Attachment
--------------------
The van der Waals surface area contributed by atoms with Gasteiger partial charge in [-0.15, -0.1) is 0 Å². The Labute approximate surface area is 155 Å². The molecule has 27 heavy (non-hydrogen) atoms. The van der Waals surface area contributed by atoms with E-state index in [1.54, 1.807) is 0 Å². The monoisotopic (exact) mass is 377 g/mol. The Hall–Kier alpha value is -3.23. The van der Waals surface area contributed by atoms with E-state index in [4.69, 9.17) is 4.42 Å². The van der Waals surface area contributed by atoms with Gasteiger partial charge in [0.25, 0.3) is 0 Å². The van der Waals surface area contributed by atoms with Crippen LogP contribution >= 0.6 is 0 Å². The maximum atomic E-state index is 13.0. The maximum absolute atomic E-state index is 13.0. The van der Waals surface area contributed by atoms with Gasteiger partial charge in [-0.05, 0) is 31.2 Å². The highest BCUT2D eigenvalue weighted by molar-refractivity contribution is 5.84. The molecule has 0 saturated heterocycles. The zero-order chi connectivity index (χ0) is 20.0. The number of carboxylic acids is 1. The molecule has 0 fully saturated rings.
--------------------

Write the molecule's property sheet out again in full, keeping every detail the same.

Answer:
The van der Waals surface area contributed by atoms with Gasteiger partial charge in [-0.15, -0.1) is 0 Å². The Labute approximate surface area is 155 Å². The molecule has 27 heavy (non-hydrogen) atoms. The van der Waals surface area contributed by atoms with E-state index in [1.54, 1.807) is 0 Å². The monoisotopic (exact) mass is 377 g/mol. The Hall–Kier alpha value is -3.23. The van der Waals surface area contributed by atoms with E-state index in [4.69, 9.17) is 4.42 Å². The van der Waals surface area contributed by atoms with Gasteiger partial charge in [0.25, 0.3) is 0 Å². The van der Waals surface area contributed by atoms with Crippen LogP contribution >= 0.6 is 0 Å². The maximum atomic E-state index is 13.0. The maximum absolute atomic E-state index is 13.0. The van der Waals surface area contributed by atoms with Gasteiger partial charge in [-0.05, 0) is 31.2 Å². The highest BCUT2D eigenvalue weighted by molar-refractivity contribution is 5.84. The molecule has 0 saturated heterocycles. The zero-order chi connectivity index (χ0) is 20.0. The number of carboxylic acids is 1. The molecule has 0 fully saturated rings.